Magee: OSU’s talent is on another level


Noah Harvey (45) and Jacub Panasiuk (96) and others combine for a tackle on OSU RB Trey Sermon/ Photo Credit: MSU Athletic Communications

Sutton Magee, Football Beat Reporter

EAST LANSING — What happened Saturday in East Lansing isn’t something that occurred out of the blue. An Ohio State team with supreme talent, even at the backup levels, destroyed Michigan State and it was never close.

The Buckeyes were without notable starters Josh Myers, Thayer Munford, Nicholas Petit-Frere, Paris Johnson and Tuf Borland… all former four and five-star recruits that could be future NFL draft picks. 

With these players out, OSU had every reason to make excuses. It had backups in, on the road and missing its head coach. It seemed like a recipe for disaster. 

The only problem is the OSU starters vs. MSU, while some are backups, are just as highly-rated — if not better — than MSU’s players. They aren’t allowed to make excuses, in my opinion. No one will have any pity for them if they lose. They showed up to play, and with the blowout Ohio State put on, talent differences were obvious. 

Max Wray got his first career start at right tackle for the Buckeyes. He was a four-star out of Franklin High in Tennessee. Harry Miller was getting his fourth career start but was forced into the center position, one that he was obviously not comfortable with. After an abundance of horrible snaps, it was clear it was not his true position. He was a five-star out of Buford High in Georgia. Dawand Jones and Matthew Jones were also two Buckeyes getting their first career start vs. the Spartans. They were three and four-stars, respectively. 

Talent is something that comes easily for OSU. The Buckeye name sells itself. Can you imagine if OSU coach Ryan Day came into your living room at age 17 and told you he was going to mold you into a NFL superstar and multimillionaire? Every last one of us would eat that up and jump at the opportunity. 

The only problem is that first-round grades and millions of dollars is not truly a reality for most players that go to these top schools. It should be something that MSU coach Mel Tucker takes advantage of in the recruiting process. Let me explain. 

While MSU is still a high-quality football program — one that tons of high schoolers would do anything to play for — Tucker needs to sell recruits on early playing time. He said the “best players will play, regardless of class” and that has been the case so far. 

We’ve seen this come true a lot this season, especially for a freshman like Angelo Grose, who is turning heads of Spartan fans. Tucker has emphasized the importance of recruiting every day and recruiting his own players as well. It’s a big reason why he’s making over five million dollars per year.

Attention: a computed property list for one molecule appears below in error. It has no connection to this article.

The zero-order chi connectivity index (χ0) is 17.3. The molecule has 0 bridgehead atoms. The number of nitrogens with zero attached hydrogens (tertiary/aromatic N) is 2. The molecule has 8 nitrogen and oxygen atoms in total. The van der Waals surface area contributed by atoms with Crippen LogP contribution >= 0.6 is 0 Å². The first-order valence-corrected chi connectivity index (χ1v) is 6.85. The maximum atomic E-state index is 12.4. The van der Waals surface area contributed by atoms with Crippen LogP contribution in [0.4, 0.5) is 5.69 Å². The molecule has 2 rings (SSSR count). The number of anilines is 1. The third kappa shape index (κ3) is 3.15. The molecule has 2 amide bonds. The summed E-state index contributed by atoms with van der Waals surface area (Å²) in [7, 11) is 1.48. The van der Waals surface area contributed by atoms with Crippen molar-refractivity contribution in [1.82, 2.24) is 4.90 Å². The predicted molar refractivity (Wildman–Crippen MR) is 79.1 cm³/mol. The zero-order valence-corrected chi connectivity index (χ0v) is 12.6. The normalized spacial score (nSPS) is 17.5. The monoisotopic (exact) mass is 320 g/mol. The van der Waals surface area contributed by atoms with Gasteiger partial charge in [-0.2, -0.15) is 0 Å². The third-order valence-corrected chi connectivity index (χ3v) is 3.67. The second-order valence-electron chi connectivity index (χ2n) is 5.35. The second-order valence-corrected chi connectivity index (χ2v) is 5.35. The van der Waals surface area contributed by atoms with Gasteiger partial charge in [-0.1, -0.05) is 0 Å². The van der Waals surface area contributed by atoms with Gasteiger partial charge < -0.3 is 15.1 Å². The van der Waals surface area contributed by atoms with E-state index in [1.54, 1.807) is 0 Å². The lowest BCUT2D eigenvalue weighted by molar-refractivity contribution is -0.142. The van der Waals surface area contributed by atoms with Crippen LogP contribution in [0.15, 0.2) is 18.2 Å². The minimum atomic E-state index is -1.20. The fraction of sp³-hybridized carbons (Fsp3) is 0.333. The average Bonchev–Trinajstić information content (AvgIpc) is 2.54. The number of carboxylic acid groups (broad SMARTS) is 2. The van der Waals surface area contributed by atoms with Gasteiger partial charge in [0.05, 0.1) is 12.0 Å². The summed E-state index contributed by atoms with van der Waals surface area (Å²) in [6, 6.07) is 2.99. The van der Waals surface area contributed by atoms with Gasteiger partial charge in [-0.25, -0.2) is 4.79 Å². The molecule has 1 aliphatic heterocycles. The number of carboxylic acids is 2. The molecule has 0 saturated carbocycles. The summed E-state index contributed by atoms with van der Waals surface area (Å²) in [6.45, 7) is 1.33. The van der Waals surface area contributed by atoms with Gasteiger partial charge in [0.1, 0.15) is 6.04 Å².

The Spartans produce true NFL talent every couple of years and have one of the longest streaks of having a player drafted at 80 consecutive years. That’s nothing to be ashamed of. This is something Tucker should sell to high school players equivalent to OSU’s bench… early playing time with a high chance of getting noticed with hard work.

This game was an indictment on the actual talent difference between OSU and the rest of the Big Ten. Coach Mark Dantonio did not leave Tucker with much, and it will take a few years to get guys that can compete with a team like this Buckeye one. The Spartans’ staff shouldn’t focus on beating out programs like OSU for recruits, but go after their lower-caliber players; hey are still highly rated, and MSU can offer them the opportunity for playing time and more exposure than a bench spot could provide. 

On a more national landscape, I think this game is a flash in the pan of a large problem we have seen with college football. Ohio State, Clemson, Alabama, Georgia and Oklahoma, while special, are recruiting well because of their brand. If you give any power five team their talent, they would win too. It’s not like it’s an even playing field. 

These recruits see flashy lights, prime time games and first-round picks and want that to be them. While some do achieve this, I look at it deeper. What about the four-star that goes to one of these programs and sits every year because they’re behind a litany of five-stars? What would it look like if they came to a MSU-type program and played pretty soon after getting to campus? Would that close the gap? I think so. 

This would also fix a transfer portal problem we have in collegiate athletics right now, and it would make players happier in the long run. While it’s easy for me to say as an outsider, I understand the difficulty of turning down the diamond programs. But, on the other side, I think it would lead to a higher draft outlook for players riding the bench for blue bloods. 

More than anyone, these programs are a majority of guys that have otherworldly talent and size and are wasting it. There are only 11 guys that can start for either team. Tucker needs to take advantage of these recruits and sell them beyond the name, beyond the recognition and beyond the followers. 

Parity is a reason I love sports. Sometimes, I feel like it’s not that way in college football. If I asked you before the season who would be in the playoff, you could give me a list of six or so teams that could make it. I want this to change. 

I’m not any different than you. I want to see the best teams in the playoff, too. But the gap between these current playoff teams and the rest lies upon high school football players choosing between the glitz and glam or the situation where they know success is imminent. 

It’s not an easy choice.

Sutton Magee is a football beat reporter for WDBM Sports. Follow him on Twitter at @suttonmagee12.